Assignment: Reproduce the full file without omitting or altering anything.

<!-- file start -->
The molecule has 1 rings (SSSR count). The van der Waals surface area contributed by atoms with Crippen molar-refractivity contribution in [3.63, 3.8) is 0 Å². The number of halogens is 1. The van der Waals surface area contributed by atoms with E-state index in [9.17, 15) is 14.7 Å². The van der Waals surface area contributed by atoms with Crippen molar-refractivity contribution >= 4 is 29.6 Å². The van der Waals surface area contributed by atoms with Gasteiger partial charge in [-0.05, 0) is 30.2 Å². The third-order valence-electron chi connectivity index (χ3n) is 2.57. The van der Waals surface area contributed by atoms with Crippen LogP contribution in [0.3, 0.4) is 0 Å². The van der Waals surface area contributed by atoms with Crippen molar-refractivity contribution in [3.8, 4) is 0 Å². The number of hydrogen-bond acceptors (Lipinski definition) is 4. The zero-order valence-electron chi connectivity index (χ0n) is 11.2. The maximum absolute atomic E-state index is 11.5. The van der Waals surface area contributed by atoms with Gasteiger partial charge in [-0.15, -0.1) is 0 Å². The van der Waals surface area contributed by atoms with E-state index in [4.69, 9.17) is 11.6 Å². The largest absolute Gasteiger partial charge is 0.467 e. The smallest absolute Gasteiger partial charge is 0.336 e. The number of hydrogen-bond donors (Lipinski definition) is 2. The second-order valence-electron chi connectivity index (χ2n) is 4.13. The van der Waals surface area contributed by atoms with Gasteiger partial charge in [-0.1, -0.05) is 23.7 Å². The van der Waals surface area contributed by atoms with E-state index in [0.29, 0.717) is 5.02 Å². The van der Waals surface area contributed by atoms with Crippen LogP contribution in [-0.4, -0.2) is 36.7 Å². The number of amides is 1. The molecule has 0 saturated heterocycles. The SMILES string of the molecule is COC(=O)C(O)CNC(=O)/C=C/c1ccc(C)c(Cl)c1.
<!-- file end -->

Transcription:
The molecule has 1 rings (SSSR count). The van der Waals surface area contributed by atoms with Crippen molar-refractivity contribution in [3.63, 3.8) is 0 Å². The number of halogens is 1. The van der Waals surface area contributed by atoms with E-state index in [9.17, 15) is 14.7 Å². The van der Waals surface area contributed by atoms with Crippen molar-refractivity contribution >= 4 is 29.6 Å². The van der Waals surface area contributed by atoms with Gasteiger partial charge in [-0.05, 0) is 30.2 Å². The third-order valence-electron chi connectivity index (χ3n) is 2.57. The van der Waals surface area contributed by atoms with Crippen LogP contribution in [0.3, 0.4) is 0 Å². The van der Waals surface area contributed by atoms with Crippen molar-refractivity contribution in [3.8, 4) is 0 Å². The number of hydrogen-bond acceptors (Lipinski definition) is 4. The zero-order valence-electron chi connectivity index (χ0n) is 11.2. The maximum absolute atomic E-state index is 11.5. The van der Waals surface area contributed by atoms with Gasteiger partial charge in [-0.15, -0.1) is 0 Å². The van der Waals surface area contributed by atoms with E-state index in [4.69, 9.17) is 11.6 Å². The largest absolute Gasteiger partial charge is 0.467 e. The smallest absolute Gasteiger partial charge is 0.336 e. The number of hydrogen-bond donors (Lipinski definition) is 2. The second-order valence-electron chi connectivity index (χ2n) is 4.13. The van der Waals surface area contributed by atoms with Gasteiger partial charge in [-0.1, -0.05) is 23.7 Å². The van der Waals surface area contributed by atoms with E-state index in [0.29, 0.717) is 5.02 Å². The van der Waals surface area contributed by atoms with Crippen LogP contribution in [-0.4, -0.2) is 36.7 Å². The number of amides is 1. The molecule has 0 saturated heterocycles. The SMILES string of the molecule is COC(=O)C(O)CNC(=O)/C=C/c1ccc(C)c(Cl)c1.